A group of leading biologists earlier this month called for a halt to the use of a powerful new gene editing technique on humans. Known by the acronym CRISPR, the method allows precise editing of genes for targeted traits, which can be passed down to future generations.
With this explainer, we’ll look at where this technique came from, its potential and some of the issues it raises.
CRISPR stands for clustered regularly interspaced short palindromic repeats, which is the name for a natural defense system that bacteria use to fend off harmful infections.
Bacteria are infected by other microorganisms, called bacteriophages, or phages. The intricate details of the mechanism were elucidated around 2010 by two research groups led by Dr Doudna of the University of California Berkeley and Dr Charpentier of Umeå University in Sweden.
The CRISPR system recognizes specific patterns of DNA from the foreign invaders and decapacitates them by cutting the invader’s DNA into pieces. The way that the bacteria target specific DNA and cleave it gave scientists a hint of its potential in other applications.
In 2013, two research groups, one lead by Dr Zhang of Massachusetts of Institute of Technology and the other by Dr Church of Harvard University, successfully modified this basic mechanism and turned it into a powerful tool that can now cut human genomic DNA at any desired location.
The ability to cut DNA or genes at specific locations is the basic requirement to modify the genome structure. Changes can be made in the DNA around the cleavage site which alter the biological features of the resulting cells or organisms. It is the equivalent of a surgical laser knife, which allows a surgeon to cut out precisely defective body parts and replace them with new or repaired ones.
Tool for gene discovery
Scientists have long sought after this sort of genome editing tools for living cells. Two other technologies, called zinc-finger nucleases and TALEN (transcription activator-like effector nuclease) are available to achieve the same result. However, the CRISPR technology is much easier to generate and manipulate. This means that most biological research laboratories can carry out the CRISPR experiments.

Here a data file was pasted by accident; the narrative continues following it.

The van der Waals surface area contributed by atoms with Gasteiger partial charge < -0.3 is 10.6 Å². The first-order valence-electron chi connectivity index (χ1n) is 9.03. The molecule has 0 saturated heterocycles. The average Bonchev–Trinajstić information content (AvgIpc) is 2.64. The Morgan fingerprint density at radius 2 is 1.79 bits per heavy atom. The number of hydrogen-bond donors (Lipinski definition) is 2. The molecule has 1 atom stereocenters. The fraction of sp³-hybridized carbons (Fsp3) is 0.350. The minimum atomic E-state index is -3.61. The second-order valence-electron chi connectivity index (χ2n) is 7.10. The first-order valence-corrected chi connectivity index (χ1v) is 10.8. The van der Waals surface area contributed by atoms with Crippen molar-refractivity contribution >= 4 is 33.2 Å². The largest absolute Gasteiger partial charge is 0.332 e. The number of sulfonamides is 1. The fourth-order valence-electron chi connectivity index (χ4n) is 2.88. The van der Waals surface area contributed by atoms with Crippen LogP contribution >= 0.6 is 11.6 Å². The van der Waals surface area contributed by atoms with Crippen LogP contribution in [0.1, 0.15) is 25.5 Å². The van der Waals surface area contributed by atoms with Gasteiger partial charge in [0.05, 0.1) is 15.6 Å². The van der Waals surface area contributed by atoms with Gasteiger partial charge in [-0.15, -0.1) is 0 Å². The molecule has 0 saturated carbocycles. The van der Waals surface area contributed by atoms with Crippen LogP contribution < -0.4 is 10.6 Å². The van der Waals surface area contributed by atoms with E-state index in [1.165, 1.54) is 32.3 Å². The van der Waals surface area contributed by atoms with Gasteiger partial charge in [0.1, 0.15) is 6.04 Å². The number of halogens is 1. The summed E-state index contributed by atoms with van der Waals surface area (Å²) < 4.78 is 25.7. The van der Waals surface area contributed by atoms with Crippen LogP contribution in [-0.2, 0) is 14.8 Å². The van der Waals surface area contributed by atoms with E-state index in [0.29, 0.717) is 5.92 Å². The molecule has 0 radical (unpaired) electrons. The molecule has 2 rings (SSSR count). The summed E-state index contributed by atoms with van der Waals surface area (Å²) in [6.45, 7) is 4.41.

As a result, CRISPR technology has been quickly adopted by scientists all over the world and put it into various tests. It has been demonstrated to be effective in genome editing of most experimental organisms, including cells derived from insects, plants, fish, mice, monkeys and humans.
Such broad successes in a short period of time imply we’ve arrived at a new genome editing era, promising fast-paced development in biomedical research that will bring about new therapeutic treatments for various human diseases.
The CRISPR technology offers a novel tool for scientists to address some of the most fundamental questions that were difficult, if not impossible, to address before.
For instance, the whole human genomic DNA sequence had been deciphered many years ago, but the majority of information embedded on the DNA fragments are largely unknown. Now, the CRISPR technology is enabling scientists to study those gene functions. By eliminating or replacing specific DNA fragments and observing the consequences in the resulting cells, we can now link particular DNA fragments to their biological functions.